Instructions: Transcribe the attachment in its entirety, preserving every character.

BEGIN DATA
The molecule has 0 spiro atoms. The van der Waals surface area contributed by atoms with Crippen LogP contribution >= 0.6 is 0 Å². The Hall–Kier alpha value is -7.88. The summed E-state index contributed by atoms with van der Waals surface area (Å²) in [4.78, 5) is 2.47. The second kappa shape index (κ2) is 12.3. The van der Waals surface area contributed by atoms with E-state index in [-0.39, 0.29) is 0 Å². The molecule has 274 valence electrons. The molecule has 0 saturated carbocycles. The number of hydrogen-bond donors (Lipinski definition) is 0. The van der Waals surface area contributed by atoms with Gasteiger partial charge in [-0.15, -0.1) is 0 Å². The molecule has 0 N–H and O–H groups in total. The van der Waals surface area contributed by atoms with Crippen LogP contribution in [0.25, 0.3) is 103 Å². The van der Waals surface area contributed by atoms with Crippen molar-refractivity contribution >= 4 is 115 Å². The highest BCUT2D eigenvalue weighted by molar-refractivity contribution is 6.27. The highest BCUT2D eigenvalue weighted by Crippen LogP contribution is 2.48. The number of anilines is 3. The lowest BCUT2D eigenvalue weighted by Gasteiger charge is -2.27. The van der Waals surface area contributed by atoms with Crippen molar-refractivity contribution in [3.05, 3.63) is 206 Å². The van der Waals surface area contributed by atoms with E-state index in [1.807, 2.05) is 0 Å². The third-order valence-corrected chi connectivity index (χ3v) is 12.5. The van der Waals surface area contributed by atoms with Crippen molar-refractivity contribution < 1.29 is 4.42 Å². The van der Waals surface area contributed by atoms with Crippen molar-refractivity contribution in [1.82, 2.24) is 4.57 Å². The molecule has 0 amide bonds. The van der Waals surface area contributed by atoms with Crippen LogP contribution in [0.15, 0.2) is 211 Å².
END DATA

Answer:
The molecule has 0 spiro atoms. The van der Waals surface area contributed by atoms with Crippen LogP contribution >= 0.6 is 0 Å². The Hall–Kier alpha value is -7.88. The summed E-state index contributed by atoms with van der Waals surface area (Å²) in [4.78, 5) is 2.47. The second kappa shape index (κ2) is 12.3. The van der Waals surface area contributed by atoms with E-state index in [-0.39, 0.29) is 0 Å². The molecule has 274 valence electrons. The molecule has 0 saturated carbocycles. The number of hydrogen-bond donors (Lipinski definition) is 0. The van der Waals surface area contributed by atoms with Gasteiger partial charge in [-0.15, -0.1) is 0 Å². The molecule has 0 N–H and O–H groups in total. The van der Waals surface area contributed by atoms with Crippen LogP contribution in [0.25, 0.3) is 103 Å². The van der Waals surface area contributed by atoms with Crippen molar-refractivity contribution >= 4 is 115 Å². The highest BCUT2D eigenvalue weighted by molar-refractivity contribution is 6.27. The highest BCUT2D eigenvalue weighted by Crippen LogP contribution is 2.48. The number of anilines is 3. The lowest BCUT2D eigenvalue weighted by Gasteiger charge is -2.27. The van der Waals surface area contributed by atoms with Crippen molar-refractivity contribution in [3.05, 3.63) is 206 Å². The van der Waals surface area contributed by atoms with E-state index in [1.807, 2.05) is 0 Å². The third-order valence-corrected chi connectivity index (χ3v) is 12.5. The van der Waals surface area contributed by atoms with Crippen molar-refractivity contribution < 1.29 is 4.42 Å². The van der Waals surface area contributed by atoms with Crippen molar-refractivity contribution in [1.82, 2.24) is 4.57 Å². The molecule has 0 amide bonds. The van der Waals surface area contributed by atoms with Crippen LogP contribution in [0.15, 0.2) is 211 Å².